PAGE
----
Of the Way how in Particular they Afflict Men with Other Like Infirmities.
How Witch Midwives commit most Horrid Crimes when they either Kill Children or Offer them to Devils in most Accursed Wise.
Here followeth how Witches Injure Cattle in Various Ways.
How they Raise and Stir up Hailstorms and Tempests, and Cause Lightning to Blast both Men and Beasts.
Of Three Ways in which Men and Women may be Discovered to be Addicted to Witchcraft: Divided into Three Heads: and First of the Witchcraft of Archers.
Introduction, wherein is Set Forth the Difficulty of this Question.
The Remedies prescribed by the Holy Church against Incubus and Succubus Devils.
Remedies prescribed for Those who are Bewitched by the Limitation of the Generative Power.
Remedies prescribed for those who are Bewitched by being Inflamed with Inordinate Love or Extraordinary Hatred.
Remedies presribed for those who by Prestidigitative Art have lost their Virile Members or have seemingly been Transformed into the Shapes of Beasts.
Prescribed Remedies for those who are Obsessed owing to some Spell.
Prescribed Remedies; to wit, the Lawful Exorcisms of the Church, for all Sorts of Infirmities and Ills due to Witchcraft; and the Method of Exorcising those who are Bewitched.
Remedies prescribed against Hailstorms, and for animals that are Bewitched.
Certain Remedies prescribed against those Dark and Horrid Harms with which Devils may Afflict Men.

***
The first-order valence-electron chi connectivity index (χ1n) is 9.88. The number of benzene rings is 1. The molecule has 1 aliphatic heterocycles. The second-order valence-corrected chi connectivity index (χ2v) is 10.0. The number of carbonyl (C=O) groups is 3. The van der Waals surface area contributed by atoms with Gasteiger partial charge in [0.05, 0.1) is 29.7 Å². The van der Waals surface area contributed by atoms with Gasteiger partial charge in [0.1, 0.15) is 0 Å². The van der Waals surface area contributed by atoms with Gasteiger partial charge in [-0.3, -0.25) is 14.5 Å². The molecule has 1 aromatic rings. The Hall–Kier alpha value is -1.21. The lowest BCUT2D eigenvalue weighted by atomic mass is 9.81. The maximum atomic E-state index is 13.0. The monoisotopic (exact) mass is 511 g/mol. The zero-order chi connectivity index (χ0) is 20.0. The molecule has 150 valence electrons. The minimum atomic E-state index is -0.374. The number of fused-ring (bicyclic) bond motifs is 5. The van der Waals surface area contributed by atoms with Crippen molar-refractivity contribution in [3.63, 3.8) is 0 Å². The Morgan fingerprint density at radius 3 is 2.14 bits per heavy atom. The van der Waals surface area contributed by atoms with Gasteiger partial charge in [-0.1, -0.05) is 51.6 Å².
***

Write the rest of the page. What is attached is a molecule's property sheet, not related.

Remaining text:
General and Introductory
Who are the Fit and Proper Judges in the Trial of Witches?
The Method of Initiating a Process
Of the Number of Witnesses
Of the Solemn Adjuration and Re-examination of Witnesses
Of the Quality and Condition of Witnesses
Whether Mortal Enemies may be Admitted as Witnesses
How the Trial is to be Proceeded with and Continued. And how the Witnesses are to be Examined in the Presence of Four Other Persons, and how the Accused is to be Questioned in Two Ways
In Which Various Doubts are Set Forth with Regard to the Foregoing Questions and Negative Answers. Whether the Accused is to be Imprisoned, and when she is to be considered Manifestly Taken in the Foul Heresy of Witchcraft. This is the Second Action
Which Follows from the Preceding Question, Whether the Witch is to be Imprisoned, and of the Method of Taking her. This is the Third Action of the Judge
What is to be done after the Arrest, and whether the Names of the Witnesses should be made Known to the Accused. This is the Fourth Action
What Kind of Defence may be Allowed, and of the Appointment of an Advocate. This is the Fifth Action